Background: Issues of health and law are closely connected in people with chronic illness but as yet there is little emphasis in current health services funding and planning on establishing formal links between these two important areas. Context: The Mater Young Adult Health Centre and Health Advocacy Legal Clinic partnership offers an example of an innovative and effective health–justice and multidisciplinary practice. Health and legal services are co-located in a purpose-built tertiary hospital for adolescents and young adults with complex health needs, which facilitates close collaboration between health and legal professionals and interdisciplinary work. Aim and objectives: In this paper, we explore young people’s health and well-being in a contemporary context of holistic care provided within a health–justice partnership in a tertiary hospital for young adults with chronic illness. Methods: Using illustrative examples, we describe the collaborative treatment model involving health and law professionals working in an interdisciplinary clinic. Findings: While we touch on the role of students in the clinic and the educational benefits for the them, our primary focus is on describing the integration of law and health as a model of care and the importance of growth and shift in the understandings of professionals. We provide examples of treatment, coordinated actions and successful outcomes in the well-being of three complex young people, their families and the community. Conclusion: We conclude by offering future visions of service expansion, both in terms of availability on-site as well as increased support.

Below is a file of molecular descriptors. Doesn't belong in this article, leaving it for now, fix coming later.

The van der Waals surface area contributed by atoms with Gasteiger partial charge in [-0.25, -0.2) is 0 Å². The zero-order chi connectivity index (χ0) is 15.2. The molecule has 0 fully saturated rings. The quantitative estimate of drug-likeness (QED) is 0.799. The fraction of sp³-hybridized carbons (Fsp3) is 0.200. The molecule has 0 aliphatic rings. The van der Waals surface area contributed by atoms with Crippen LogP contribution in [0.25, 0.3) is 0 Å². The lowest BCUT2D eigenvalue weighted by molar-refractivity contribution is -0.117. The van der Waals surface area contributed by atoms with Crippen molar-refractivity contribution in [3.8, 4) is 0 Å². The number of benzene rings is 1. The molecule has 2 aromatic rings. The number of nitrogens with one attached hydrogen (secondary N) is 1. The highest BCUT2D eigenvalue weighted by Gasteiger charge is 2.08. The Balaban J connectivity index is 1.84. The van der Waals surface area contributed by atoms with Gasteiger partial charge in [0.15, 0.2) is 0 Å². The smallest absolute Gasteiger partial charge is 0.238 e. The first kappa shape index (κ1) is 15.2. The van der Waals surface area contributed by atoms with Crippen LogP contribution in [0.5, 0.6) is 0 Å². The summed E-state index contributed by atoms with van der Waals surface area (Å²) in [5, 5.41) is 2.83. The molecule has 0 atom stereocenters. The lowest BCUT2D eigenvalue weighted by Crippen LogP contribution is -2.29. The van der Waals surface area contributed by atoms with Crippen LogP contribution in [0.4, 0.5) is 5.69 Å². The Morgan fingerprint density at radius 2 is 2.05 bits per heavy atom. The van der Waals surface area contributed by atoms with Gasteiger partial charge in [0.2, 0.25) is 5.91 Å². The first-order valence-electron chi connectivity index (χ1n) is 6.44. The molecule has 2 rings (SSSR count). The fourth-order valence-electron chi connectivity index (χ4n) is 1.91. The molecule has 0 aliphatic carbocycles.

- social justice
- young people